For the last two years the Manchester Museum of Science and Industry (MOSI) has been home to a Mini Maker Faire. We’ve attended both, and the kids have always enjoyed the opportunity to get hands on with all sorts of “made” things, from crafts to robots. This year MOSI did something different and held what they called MakeFest, with the tagline Tinker, Maker, Solder, Try. From the descriptions it sounded similar to the previous Faires, so the entire geek family headed up there last Saturday to see what was going on.
The first, noticeable difference between MakeFest and previous events was the location. Whereas the previous events were held in their own space in one of the warehouses at MOSI, this year’s MakeFest spanned across the existing MOSI exhibitions. So there were some stands in the main building, some in the power hall and yet more in the courtyard between the main buildings. This was great as it meant we got a chance to see the main exhibits as well as the Maker stalls, and I thought it worked well.
The very first thing we got the opportunity to do was to design keyrings that would then be printed out on a 3D printer for us to collect later in the day.
Then we had the amazing experience of programming The Baby, the world’s first stored program computer which was built in Manchester and lives at MOSI. This was probably much more of a thrill for the geekdaddy and I than it was for the kids, but I think it was quite an eye-opener for the geekdaughter to see how much work had to go into making The Baby undertake a “simple” task like scrolling her name across its screen.
We saw cool things that people had made themselves, like this infinite box which apparently didn’t cost very much to make but looks really cool:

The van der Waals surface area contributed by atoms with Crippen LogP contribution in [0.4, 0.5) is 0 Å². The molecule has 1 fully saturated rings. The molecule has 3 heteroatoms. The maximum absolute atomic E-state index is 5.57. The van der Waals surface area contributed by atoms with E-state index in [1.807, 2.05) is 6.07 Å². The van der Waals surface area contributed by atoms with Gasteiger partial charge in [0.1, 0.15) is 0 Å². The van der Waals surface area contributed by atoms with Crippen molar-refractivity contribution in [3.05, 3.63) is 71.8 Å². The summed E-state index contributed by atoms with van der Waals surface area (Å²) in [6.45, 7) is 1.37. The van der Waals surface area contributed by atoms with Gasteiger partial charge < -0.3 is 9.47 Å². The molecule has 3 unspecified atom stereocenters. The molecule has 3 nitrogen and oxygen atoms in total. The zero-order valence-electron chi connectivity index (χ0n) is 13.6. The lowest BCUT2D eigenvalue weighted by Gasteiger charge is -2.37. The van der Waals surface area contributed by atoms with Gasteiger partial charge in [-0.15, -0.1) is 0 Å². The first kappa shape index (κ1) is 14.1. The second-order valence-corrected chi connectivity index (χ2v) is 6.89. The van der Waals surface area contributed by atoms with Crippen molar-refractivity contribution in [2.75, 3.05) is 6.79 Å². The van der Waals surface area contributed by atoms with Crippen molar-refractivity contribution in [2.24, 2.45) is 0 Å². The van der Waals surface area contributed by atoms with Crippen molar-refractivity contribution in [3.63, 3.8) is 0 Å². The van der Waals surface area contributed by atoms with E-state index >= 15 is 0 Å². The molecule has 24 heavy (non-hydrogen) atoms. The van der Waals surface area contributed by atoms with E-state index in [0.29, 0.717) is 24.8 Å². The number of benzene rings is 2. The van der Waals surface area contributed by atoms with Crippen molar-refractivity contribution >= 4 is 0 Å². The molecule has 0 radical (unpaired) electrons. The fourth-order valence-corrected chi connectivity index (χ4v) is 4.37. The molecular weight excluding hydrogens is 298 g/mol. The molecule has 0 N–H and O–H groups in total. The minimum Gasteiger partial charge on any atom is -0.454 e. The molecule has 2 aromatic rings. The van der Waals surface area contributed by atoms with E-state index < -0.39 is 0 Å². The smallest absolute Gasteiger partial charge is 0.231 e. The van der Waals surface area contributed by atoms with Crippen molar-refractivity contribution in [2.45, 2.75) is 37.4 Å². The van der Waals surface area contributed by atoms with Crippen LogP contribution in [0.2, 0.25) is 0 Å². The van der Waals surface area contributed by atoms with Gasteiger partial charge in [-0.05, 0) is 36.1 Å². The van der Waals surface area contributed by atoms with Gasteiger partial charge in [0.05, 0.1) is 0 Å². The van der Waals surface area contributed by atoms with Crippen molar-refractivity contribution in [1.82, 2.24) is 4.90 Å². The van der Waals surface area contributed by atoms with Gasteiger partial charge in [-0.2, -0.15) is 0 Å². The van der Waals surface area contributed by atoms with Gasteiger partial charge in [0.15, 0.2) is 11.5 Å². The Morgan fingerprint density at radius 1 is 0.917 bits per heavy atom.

And the geekson was in his element meeting all the robots:
… including some that were made out of lolly sticks:
But by far the best thing about MakeFest is the chance for the kids to get hands on and make things. We almost missed the best part of this because it wasn’t very obvious that there were stalls up in the Learning Loft, which is on the second floor of the main building, and in my head is the conference centre which we don’t usually go in. It wasn’t particularly clearly signed, but once we found it we were very pleased that we had. The kids got a chance to make a little rainbow caterpillar out of Jumping Clay:
And there was a soldering area where you could buy little electronics kits to make, with help available when needed. The geekson (and I!) made a robot badge with flashing eyes, and the geekdaughter (with help from the geekdaddy) made a little game.
We also enjoyed the area in the courtyard where kids could create their own park in a plastic box made of sand. This was the geeksons’s effort:
And as I mentioned before, mixed in with all this we had the chance to see the permanent MOSI exhibits. The kids got their first experience of a typewriter:
… and we had to spend some time in our favourite part of the museum – Experiment! the hands on area aimed at kids. The geekson always loves being able to lift a mini with his bare hands:
We loved MakeFest, and I very much hope this will be an event that MOSI put on again next year. It was great to be able to give my kids the opportunity to get so “hands on”, and to see that they can make things. It definitely lived up to its Tinker, Maker, Solder, Try tagline, making all sorts of different science activities accessible to all.
MakeFest was free to enter, although some of the activities like the soldering cost money, and MOSI itself always asks for a donation from visitors.